- View video discussion of local redistricting during January 18, 2022, Board of Supervisors meeting.
The guidelines for the process, adopted by the Board of Supervisors at its June 21, 2021 meeting, are:
- All districts shall have equal representation: Districts should be drawn to provide representation in proportion to the population of the district. The "one person-one vote" approach is of paramount consideration. In the past, Loudoun County has used a deviation of plus or minus five percent from the mathematical average as an acceptable level of representation.
- The plan shall comply with the Voting Rights Act: According to the Voting Rights Act, districts should be drawn in such a way that assures that minority voters have an equal opportunity to participate in the political process and to elect representatives of their choice.
- All districts must be compact and contiguous: Each district should be a single geographic unit, not composed of separated parts.
- The census shall be the source of data: Loudoun County must use adjusted U.S. Census Bureau data supplied by the Virginia Division of Legislative Services.
- Preserve communities of interest: To the maximum extent possible, areas that have readily identifiable communities of interest should not be split. Residential sub-divisions or small villages are examples of communities of interest that should remain intact.
- Create districts with similar interest among communities: To the extent possible, create districts where the residents have similar issues and concerns as related to land use, development, traffic patterns, etc.
- Consider voter convenience and effective election administration: Each precinct must have a polling place within or immediately adjacent to it.
- Use geographical or physical features, especially arterial roadways, for district and precinct boundaries: It is essential that the district and precinct boundaries be easily identifiable. Such features as arterial roadways, stream beds, and riverbeds provide distinctive, identifiable boundaries.
- Consider all alternative plans presented by interested groups and individuals: Once announced, individual citizens & interest groups should have a 30-day window to submit their suggestions using interactive mapping technology designated by the county for electronic submissions. Individuals or interest groups must live, be an established nonprofit, or have a business located in Loudoun County.
- When possible, do not split incorporated towns: Loudoun County's incorporated towns should not be divided within the boundaries of any town. It should be possible to maintain all towns intact, except perhaps the Town of Leesburg due to its larger population.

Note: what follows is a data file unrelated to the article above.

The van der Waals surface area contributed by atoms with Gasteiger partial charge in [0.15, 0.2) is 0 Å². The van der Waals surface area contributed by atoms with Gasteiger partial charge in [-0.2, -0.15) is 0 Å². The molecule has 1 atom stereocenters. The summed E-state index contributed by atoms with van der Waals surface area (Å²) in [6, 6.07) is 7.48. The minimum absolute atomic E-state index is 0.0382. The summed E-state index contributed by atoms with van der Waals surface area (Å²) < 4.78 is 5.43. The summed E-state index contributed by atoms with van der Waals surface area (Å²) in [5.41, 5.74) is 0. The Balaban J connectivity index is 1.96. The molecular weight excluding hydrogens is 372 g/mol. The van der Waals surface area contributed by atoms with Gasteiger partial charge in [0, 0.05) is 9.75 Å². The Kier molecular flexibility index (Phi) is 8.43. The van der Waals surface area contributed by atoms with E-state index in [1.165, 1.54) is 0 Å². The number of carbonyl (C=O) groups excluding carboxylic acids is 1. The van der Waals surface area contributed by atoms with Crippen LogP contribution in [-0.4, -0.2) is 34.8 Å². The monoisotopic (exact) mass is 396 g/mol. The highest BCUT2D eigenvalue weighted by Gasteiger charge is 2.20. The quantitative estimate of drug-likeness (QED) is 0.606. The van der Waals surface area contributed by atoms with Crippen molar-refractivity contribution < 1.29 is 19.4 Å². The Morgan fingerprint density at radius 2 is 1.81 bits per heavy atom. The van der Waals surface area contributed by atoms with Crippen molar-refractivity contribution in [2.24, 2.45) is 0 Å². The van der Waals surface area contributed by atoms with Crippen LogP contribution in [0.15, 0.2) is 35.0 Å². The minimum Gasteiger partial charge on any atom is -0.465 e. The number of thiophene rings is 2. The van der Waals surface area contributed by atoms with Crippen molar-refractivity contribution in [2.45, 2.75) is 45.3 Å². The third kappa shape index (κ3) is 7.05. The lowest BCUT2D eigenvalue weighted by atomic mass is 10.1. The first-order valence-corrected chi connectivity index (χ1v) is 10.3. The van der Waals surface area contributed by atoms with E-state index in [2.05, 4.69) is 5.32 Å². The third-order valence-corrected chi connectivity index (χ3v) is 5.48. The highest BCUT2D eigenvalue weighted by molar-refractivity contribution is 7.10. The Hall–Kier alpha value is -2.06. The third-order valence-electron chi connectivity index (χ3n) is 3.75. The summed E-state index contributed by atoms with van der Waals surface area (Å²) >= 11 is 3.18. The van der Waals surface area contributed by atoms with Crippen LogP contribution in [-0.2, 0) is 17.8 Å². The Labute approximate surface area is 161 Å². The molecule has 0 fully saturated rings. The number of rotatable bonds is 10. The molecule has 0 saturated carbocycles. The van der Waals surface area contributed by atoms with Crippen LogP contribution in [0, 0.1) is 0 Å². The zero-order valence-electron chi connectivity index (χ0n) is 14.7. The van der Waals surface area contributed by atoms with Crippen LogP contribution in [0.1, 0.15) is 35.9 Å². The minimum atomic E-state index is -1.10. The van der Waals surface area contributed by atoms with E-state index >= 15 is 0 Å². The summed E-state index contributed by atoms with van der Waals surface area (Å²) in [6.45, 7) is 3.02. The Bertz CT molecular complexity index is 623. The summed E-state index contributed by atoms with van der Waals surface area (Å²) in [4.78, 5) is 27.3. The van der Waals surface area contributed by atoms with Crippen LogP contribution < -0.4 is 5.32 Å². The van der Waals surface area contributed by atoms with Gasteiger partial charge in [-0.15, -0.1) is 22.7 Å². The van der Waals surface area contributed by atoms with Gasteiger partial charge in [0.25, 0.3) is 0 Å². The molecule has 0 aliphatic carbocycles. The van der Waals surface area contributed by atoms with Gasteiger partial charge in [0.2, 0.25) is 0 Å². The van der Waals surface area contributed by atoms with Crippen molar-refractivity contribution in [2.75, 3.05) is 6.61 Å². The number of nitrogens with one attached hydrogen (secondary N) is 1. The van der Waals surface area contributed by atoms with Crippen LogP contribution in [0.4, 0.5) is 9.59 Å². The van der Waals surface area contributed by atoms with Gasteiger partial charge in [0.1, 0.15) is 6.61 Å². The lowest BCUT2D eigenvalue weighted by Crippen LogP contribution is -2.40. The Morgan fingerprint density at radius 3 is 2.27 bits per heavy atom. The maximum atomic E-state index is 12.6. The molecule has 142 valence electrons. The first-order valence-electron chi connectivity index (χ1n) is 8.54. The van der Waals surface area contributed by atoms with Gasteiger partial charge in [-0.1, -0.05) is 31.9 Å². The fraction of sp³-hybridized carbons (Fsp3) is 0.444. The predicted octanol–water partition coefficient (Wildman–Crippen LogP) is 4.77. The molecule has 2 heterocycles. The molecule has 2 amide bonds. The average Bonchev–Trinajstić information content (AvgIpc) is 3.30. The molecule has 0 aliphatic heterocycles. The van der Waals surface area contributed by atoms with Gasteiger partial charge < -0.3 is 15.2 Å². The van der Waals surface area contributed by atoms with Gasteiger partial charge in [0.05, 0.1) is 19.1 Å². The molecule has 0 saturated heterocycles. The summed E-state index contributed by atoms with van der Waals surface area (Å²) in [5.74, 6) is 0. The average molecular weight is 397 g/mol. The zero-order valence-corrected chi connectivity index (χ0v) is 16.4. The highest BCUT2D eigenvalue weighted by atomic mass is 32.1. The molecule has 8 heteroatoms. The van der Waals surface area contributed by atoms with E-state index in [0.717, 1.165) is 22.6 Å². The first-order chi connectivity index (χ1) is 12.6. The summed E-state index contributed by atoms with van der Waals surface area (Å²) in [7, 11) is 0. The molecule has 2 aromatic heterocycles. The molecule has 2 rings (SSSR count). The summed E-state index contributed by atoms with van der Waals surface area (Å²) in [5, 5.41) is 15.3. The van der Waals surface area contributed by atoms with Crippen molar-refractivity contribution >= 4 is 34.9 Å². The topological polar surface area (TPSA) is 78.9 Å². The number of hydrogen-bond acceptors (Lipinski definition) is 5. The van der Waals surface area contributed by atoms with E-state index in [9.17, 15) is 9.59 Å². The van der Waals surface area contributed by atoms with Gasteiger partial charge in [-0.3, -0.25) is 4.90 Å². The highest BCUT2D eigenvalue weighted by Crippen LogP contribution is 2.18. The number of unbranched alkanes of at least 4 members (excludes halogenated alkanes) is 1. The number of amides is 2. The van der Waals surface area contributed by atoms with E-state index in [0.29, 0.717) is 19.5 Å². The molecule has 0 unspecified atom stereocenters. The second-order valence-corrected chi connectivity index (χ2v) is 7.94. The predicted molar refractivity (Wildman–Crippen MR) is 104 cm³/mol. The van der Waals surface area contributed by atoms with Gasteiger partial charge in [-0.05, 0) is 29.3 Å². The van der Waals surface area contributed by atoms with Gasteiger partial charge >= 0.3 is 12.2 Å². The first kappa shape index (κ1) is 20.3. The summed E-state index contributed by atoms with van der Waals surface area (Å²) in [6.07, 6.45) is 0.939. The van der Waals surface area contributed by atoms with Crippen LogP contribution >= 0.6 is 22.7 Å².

Questions and Answers
What is redistricting?
- Redistricting is the process of redrawing the boundaries of districts that elect representatives who serve specific geographic areas. This process occurs every 10 years following the United States decennial census. Loudoun County underwent its last local redistricting process in 2011, in which it maintained eight magisterial districts and a chair at-large.
- By making sure districts have approximately the same number of people, redistricting can help to ensure residents have equal representation on the Board of Supervisors and School Board. It also affects for whom residents vote and where they vote, based on how the electoral boundaries are drawn.
What is happening with redistricting at the state level? Is that a different process?
- The redistricting process that establishes the congressional and state legislative districts is a separate process from the local redistricting process. It is led by the Virginia Redistricting Commission, a constitutionally created body approved by the voters of Virginia in 2020.
Will this impact the size of Loudoun’s Board of Supervisors?
- As a result of a 1990 referendum, Loudoun County’s governing body consists of a chair at-large and supervisors elected to represent single-member districts. Currently, the board has eight single-member districts plus a chair at-large, for a total of nine members.
- At its June 21, 2021 meeting, the board voted to maintain its current nine-member composition.